Главная страница «Первого сентября»Главная страница журнала «Английский язык»Содержание №2/2010

Student Life – Easy or Not So Easy?

1. Before you read

Discuss the following questions with your partner.

1. Do you or your parents have to pay for your education?

2. Should education be free of charge?

3. Do you think more people would get an education if it was completely free, even higher education?

4. Do you agree with the opinion that self-education is the only productive way of learning?

2. Read the text.

Thousands of students in the United States are waiting to hear from the body responsible for administering student loans whether their funding has been confirmed for this year. For some of them, the answer could mean the difference between working extra shifts at the pub or enjoying the last weeks of summer before starting university next month.

But for ex-students, there has been some unexpected good news: their student loans have shrunk – if they haven’t paid off a penny. That’s because the interest rate for loans taken out before 1998 has gone negative. The rate charged next year is equal to the retail price index (RPI) from March this year. And, back then, it was -0.4 per cent. Hence “negative” interest.

What this means is that someone with a pre-1998 loan who has £10,000 in outstanding debt and hasn’t hit the repayment threshold will owe just £9,960 at this point next year. There is nothing the government can do about it, if a loan was taken out before 1998. After that date, a clause was added to the loan agreements allowing the government to stop the interest rate from going negative. But that still leaves the interest rate on the majority of loans at just 0 per cent. All of which will no doubt be welcomed by former students, many of whom are entering the toughest employment market for decades. A few pounds of interest saved may make little difference overall, but could at least pay for a night out in the pub…as a customer.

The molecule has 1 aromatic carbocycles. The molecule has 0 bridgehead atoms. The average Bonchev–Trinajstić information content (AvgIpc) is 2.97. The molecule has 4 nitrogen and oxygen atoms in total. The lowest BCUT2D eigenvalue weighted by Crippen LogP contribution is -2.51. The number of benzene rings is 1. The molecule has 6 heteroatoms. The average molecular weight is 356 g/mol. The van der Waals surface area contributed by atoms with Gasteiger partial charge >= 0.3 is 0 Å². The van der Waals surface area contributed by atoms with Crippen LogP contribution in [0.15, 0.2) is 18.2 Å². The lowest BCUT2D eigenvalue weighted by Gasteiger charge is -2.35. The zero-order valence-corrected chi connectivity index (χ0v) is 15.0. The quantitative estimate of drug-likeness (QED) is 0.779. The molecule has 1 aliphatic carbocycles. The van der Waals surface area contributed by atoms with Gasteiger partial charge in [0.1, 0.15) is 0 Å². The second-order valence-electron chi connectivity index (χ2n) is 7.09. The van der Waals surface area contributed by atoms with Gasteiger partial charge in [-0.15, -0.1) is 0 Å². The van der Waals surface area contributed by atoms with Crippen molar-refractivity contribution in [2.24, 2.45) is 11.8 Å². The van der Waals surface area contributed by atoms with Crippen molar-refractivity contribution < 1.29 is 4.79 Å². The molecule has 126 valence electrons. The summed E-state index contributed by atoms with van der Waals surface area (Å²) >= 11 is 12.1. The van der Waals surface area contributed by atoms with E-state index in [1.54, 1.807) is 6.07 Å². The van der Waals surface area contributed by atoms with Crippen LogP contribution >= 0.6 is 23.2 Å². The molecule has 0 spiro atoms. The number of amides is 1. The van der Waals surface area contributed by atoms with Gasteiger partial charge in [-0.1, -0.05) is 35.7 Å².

By Lucy Warwick-Ching

3. Answer the questions:

1. Why are thousands of students in the United States waiting to hear whether their funding has been confirmed for this year?

2. What is the way out for the students if the funding has not been confirmed for this year?

3. What was the good news for some ex-students?

4. What does RPI stand for?

5. What is the difference in payment with ‘negative’ interest?

6. When did you have to take out the loan to get ‘negative’ interest by now?

7. Is there anything the government can do about the situation with loans?

8. Is the difference in payment significant for the students?

4. What do these numbers in the text refer to?

Answer the question, starting every sentence with the figure as a subject. Be sure to write out the number.

1. 10,000

2. -0.4

3. 1998

4. 9,960

5. 0

5. Now read the text about studying in Oxford University.

Each year, Oxford welcomes talented students, at both undergraduate and graduate level, from all over the globe. The students are attracted by the chance to study at an internationally-renowned university, with outstanding academic achievement and innovation. Oxford’s teaching and research is consistently in the top rank nationally and internationally, and is at the forefront of medical, scientific and technological achievement. The University has excellent facilities and resources for learning in its world-famous libraries, laboratories and museums. Students come to Oxford from 139 different countries and territories.

Facts About Student Life